Stop Copying Yourself
I was a bit wary of the novel at first, since it seemed to be another “oh the future sure is wacky! here, have some technobabble!” novel. It kind of was a bit at first, but then it morphed into a post-singularity cousin of Pleasantville cross-bred with spy fiction. I enjoyed it quite a bit more than I did Accelerando, probably because it was dealing more with a possible scenario emerged from certain technologies than with the technology itself.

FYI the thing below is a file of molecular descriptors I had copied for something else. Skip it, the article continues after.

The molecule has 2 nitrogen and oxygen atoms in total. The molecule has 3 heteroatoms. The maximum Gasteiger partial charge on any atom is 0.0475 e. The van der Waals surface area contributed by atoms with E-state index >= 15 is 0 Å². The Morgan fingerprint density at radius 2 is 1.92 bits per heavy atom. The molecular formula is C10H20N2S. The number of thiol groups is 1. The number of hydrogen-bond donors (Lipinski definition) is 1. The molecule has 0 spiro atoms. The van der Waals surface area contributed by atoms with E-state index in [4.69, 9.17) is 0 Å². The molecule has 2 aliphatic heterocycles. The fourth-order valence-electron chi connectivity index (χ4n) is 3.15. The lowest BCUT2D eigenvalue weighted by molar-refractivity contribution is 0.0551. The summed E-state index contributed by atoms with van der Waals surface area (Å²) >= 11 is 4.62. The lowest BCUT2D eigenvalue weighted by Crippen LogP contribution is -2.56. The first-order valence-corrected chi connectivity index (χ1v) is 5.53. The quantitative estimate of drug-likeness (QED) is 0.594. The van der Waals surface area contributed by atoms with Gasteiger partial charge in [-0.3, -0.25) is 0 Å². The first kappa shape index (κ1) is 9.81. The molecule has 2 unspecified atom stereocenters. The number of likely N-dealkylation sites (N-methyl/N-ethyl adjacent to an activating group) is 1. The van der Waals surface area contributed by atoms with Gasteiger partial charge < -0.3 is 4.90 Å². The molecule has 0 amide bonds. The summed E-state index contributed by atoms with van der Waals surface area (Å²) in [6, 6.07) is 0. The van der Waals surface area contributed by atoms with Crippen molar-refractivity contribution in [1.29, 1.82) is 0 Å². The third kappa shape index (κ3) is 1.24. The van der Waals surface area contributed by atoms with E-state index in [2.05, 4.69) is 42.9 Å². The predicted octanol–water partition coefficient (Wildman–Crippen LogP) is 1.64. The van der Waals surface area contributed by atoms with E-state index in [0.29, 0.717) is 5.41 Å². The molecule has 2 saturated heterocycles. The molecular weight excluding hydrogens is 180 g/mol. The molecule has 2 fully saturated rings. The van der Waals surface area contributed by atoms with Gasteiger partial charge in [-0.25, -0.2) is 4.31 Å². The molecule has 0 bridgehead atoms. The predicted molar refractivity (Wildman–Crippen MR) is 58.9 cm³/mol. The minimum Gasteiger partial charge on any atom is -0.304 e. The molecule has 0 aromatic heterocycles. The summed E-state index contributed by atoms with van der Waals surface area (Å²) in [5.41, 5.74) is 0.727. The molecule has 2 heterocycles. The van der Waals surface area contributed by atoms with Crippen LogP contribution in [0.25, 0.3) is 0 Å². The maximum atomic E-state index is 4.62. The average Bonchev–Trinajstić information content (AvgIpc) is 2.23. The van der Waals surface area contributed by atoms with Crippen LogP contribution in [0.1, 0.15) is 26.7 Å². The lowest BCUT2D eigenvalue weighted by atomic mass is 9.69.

The whole “oh I have a copy so death is no biggie!” thing bothered me greatly, though. I mean… from the copy’s point of view, death is kind of final regardless of the amount of copies walking around or stored somewhere. The copy still dies, but no one in the novel seemed to care about that.
Same issue I have with teleportation really.